Other modifications are possible. For example, although this disclosure has contemplated that both of the access transistors 132 be accessed in parallel (i.e., by essentially tying their word lines 120 c, 102 d together at the row decoder/driver 112 via 117), this need not always occur in other useful embodiments of a two-access-transistor cell. If the word lines 120 c and 120 d are decoupled as is more normal for a memory array, then each access transistor 132 in each cell 130 can be independently accessed. This can have advantages. For example, during a set operation, high currents are not needed through the access transistors and so only one (e.g., 132 a) need to be activated. By contrast, during a higher-current reset operation, both access transistors 132 a, 132 b could be activated. A reading operation could likewise include activating one or both of the access transistors in each cell. Of course, such an embodiment would require modifications to the row decoder/driver circuitry, but such modifications are minor and easily achievable by those of skill in the art.

Additionally, it is not important to some embodiments of the invention which lines in the array act as sensing (bit) lines or reference lines as these are reversible. Moreover, although it has been disclosed that different operational conditions such as read, set, and reset are implementable by using different bit line voltages, it should be understood that different access transistor 132 gate voltages could be used as well. For example, during any of these operating conditions, the voltage on the bit lines 24 can be held constant, with the gate voltage of the access transistors 132 being increased to achieve an appropriate amount of drive current for the condition at hand. Thus, a high gate voltage can be used for setting, and a higher gate voltage for resetting. Such multiple gate voltages would ultimately require different voltages on the word lines 120, which in turn would require modifications to the row decoder/driver circuits 112. But tailoring such voltages is well within the skill on those skilled in the art, and hence is not further discussed. Moreover, the reference lines can also be separately addressed and biased as well to provide additional flexibility in other circuit designs.

While a preferred embodiment of the invention has been disclosed, it should be understood the circuitry as disclosed herein can be modified while still achieving the various advantages discussed herein. In short, it should be understood that the inventive concepts disclosed herein are capable of many modifications. To the extent such modifications fall within the scope of the appended claims and their equivalents, they are intended to be covered by this patent.

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Reference
1F. Bedeschi, et al., "An 8Mb Demonstrator for High-Density 1.8V Phase-Change Memories," 2004 Symposium on VLSI Circuits Digest of Technical Papers, pp. 442-445 (2004).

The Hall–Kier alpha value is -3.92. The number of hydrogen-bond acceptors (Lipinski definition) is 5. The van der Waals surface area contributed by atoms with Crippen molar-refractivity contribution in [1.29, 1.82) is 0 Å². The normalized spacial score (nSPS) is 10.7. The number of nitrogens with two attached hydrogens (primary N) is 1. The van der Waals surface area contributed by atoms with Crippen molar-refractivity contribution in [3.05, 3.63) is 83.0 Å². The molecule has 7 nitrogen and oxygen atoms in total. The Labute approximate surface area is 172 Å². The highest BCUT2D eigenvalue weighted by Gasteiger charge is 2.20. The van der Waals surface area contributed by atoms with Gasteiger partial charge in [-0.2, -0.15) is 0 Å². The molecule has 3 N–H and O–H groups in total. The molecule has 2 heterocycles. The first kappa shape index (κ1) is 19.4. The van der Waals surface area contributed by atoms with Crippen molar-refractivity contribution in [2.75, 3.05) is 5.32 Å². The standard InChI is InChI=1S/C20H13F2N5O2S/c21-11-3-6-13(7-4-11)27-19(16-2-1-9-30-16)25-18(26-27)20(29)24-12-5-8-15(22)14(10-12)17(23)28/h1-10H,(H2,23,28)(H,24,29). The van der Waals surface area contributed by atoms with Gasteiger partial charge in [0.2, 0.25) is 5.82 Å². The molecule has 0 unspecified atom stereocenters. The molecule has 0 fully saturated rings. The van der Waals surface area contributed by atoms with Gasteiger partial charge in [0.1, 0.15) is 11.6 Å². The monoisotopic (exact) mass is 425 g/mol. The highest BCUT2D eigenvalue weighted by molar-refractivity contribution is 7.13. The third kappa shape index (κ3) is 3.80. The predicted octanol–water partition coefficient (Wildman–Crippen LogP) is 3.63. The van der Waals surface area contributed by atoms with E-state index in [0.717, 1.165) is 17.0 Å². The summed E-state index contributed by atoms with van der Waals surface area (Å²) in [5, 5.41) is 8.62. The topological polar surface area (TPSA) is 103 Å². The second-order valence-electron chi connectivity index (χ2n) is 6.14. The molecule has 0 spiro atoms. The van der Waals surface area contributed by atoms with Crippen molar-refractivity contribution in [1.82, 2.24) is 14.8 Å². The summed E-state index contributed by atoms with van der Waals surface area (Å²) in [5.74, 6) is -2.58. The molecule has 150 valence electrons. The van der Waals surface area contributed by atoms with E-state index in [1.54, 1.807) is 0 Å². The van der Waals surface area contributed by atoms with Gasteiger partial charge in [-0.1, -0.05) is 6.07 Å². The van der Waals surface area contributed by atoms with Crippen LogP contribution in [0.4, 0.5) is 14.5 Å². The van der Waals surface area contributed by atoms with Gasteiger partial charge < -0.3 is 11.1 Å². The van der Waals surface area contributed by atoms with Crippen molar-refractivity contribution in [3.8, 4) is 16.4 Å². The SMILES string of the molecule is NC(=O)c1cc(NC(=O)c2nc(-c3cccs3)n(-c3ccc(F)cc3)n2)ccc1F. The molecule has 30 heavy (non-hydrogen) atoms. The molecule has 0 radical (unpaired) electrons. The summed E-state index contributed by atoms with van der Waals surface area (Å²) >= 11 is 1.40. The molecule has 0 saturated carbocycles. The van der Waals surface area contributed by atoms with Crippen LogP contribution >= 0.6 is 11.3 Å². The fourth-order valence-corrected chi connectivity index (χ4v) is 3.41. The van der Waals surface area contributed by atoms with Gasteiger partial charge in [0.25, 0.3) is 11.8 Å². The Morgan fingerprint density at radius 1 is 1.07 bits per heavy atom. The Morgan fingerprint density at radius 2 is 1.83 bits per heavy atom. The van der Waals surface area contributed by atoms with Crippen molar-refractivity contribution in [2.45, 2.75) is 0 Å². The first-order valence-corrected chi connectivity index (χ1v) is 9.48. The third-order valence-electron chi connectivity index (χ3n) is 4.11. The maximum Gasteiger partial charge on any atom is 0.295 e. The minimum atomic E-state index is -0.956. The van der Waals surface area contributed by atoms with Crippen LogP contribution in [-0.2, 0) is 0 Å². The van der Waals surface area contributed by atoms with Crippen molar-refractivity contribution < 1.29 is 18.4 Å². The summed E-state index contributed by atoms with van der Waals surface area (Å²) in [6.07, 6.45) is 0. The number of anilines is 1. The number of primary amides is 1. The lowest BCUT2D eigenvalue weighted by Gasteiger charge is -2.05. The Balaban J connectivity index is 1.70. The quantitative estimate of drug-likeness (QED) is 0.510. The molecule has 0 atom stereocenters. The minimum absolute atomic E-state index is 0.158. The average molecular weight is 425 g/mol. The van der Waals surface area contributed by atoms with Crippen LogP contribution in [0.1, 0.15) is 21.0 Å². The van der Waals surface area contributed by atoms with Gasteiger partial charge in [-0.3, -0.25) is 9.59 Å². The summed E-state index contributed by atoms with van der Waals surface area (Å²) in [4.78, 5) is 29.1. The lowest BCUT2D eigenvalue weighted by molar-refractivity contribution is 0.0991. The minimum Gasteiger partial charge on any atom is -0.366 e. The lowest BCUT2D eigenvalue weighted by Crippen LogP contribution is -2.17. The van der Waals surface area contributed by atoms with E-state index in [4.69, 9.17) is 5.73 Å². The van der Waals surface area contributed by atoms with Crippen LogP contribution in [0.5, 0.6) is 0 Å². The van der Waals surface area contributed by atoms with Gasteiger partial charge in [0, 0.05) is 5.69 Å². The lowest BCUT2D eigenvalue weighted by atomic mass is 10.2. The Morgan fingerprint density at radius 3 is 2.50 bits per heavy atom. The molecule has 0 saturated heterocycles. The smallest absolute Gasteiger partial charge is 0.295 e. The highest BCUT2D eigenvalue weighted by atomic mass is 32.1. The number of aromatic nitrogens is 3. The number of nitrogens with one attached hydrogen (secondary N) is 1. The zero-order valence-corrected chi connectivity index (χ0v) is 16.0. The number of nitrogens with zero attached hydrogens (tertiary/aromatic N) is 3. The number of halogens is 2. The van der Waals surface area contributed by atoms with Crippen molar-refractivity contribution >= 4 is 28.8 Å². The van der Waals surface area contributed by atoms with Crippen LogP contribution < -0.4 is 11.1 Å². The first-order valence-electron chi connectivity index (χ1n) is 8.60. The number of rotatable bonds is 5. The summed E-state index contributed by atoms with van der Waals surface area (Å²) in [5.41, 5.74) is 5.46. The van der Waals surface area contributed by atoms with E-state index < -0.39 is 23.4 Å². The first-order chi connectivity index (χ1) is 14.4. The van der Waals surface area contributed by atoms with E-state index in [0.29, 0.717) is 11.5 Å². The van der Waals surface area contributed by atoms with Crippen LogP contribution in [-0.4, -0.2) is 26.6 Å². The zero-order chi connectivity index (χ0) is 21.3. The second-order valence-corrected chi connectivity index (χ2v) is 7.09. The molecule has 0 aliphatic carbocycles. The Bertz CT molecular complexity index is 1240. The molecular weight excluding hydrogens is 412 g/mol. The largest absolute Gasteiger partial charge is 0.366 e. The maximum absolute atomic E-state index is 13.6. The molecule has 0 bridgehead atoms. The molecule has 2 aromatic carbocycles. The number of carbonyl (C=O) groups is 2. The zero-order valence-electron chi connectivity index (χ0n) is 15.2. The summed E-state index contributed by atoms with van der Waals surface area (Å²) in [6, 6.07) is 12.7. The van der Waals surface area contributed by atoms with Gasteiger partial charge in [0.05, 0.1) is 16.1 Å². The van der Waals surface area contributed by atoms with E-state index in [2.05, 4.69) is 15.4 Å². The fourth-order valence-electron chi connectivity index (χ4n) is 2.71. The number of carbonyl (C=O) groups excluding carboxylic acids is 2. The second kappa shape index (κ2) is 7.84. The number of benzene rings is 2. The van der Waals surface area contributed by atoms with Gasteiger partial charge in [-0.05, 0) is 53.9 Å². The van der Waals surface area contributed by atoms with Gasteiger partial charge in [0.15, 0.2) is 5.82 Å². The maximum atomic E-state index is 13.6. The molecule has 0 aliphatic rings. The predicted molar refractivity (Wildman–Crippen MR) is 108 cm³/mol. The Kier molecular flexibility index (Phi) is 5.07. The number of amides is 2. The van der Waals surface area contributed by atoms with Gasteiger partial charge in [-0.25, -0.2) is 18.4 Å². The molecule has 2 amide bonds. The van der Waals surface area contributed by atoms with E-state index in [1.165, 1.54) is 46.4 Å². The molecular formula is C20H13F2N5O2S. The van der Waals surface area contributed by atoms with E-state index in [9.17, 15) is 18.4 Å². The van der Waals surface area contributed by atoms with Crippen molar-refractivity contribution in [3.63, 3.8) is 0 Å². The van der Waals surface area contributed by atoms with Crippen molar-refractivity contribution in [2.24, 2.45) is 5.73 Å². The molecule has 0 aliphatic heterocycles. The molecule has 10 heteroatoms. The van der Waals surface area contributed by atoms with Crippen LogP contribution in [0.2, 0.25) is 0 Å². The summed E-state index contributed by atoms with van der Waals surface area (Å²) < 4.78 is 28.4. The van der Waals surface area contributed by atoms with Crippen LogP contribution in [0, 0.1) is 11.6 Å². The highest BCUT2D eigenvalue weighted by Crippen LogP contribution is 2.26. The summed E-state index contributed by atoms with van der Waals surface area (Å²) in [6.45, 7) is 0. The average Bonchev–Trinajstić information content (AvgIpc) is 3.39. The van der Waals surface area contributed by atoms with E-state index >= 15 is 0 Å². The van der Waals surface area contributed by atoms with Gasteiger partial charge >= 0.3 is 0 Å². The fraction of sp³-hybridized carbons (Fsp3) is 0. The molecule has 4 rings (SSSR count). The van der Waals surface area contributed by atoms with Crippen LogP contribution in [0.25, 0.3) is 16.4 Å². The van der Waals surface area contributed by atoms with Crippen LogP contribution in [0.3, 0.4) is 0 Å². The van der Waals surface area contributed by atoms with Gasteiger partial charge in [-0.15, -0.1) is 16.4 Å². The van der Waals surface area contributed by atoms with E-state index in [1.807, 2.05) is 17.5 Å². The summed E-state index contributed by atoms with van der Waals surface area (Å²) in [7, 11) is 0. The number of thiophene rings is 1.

2F. Yeung et al., "Ge2Sb2Te5 Confined Structures and Integration of 64 Mb Phase-Change Random Access Memory," Japanese Journal of Applied Physics, vol. 44, No. 4B, pp. 2691-2695 (2005).
3S. Hudgens and B. Johnson, "Overview of Phase-Change Chalcogenide Nonvolatile Memory Technology," MRS Bulletin, pp. 829-832 (Nov. 2004).
4S.H. Lee et al., "Full Integration and Cell Characteristics for 64Mb Nonvolatile PRAM," 2004 Symp. on VLSI Technology Digest of Technical Papers, pp. 20-21 (2004).
5W.Y. Cho, et al., "A 0.18-um 3.0-V 64-Mb Nonvolatile Phase-Transition Random Access Memory (PRAM)," IEEE Journal of Solid-State Circuits, vol. 40, No. 1, pp. 293-300 (Jan. 2005).
6Y.N. Hwang et al., "Full Integration and Reliability Evaluation of Phase-change Ram Based on 0.24um-CMOS Technologies," 2003 Symposium on VLSI Technology Digest of Technical Papers, pp. 173-147 (2003).
Referenced by
Citing PatentFiling datePublication dateApplicantTitle
US8587982 *Feb 25, 2011Nov 19, 2013Qualcomm IncorporatedNon-volatile memory array configurable for high performance and high density
US8730718Jul 30, 2012May 20, 2014Micron Technology, Inc.Memory architecture and cell design employing two access transistors
US20120218805 *Feb 25, 2011Aug 30, 2012Qualcomm IncorporatedConfigurable Memory Array
US20130308366 *Jul 30, 2013Nov 21, 2013Shine C. ChungCircuit and System of Using Junction Diode as Program Selector for One-Time Programmable Devices
Classifications
U.S. Classification365/163, 365/149, 365/158, 365/145, 365/148
International ClassificationG11C11/00
Cooperative ClassificationG11C11/16, G11C2213/79, G11C13/003, H01L45/144, H01L27/2436, H01L45/06, G11C2213/74, H01L27/2463, G11C13/0004, H01L45/1233
European ClassificationG11C11/16, G11C13/00R1, H01L27/24, G11C13/00R25C
Legal Events
DateCodeEventDescription
Sep 17, 2009ASAssignment
Owner name: MICRON TECHNOLOGY, INC., IDAHO
Free format text: ASSIGNMENT OF ASSIGNORS INTEREST;ASSIGNOR:LIU, JUN;REEL/FRAME:023248/0614
Effective date: 20060517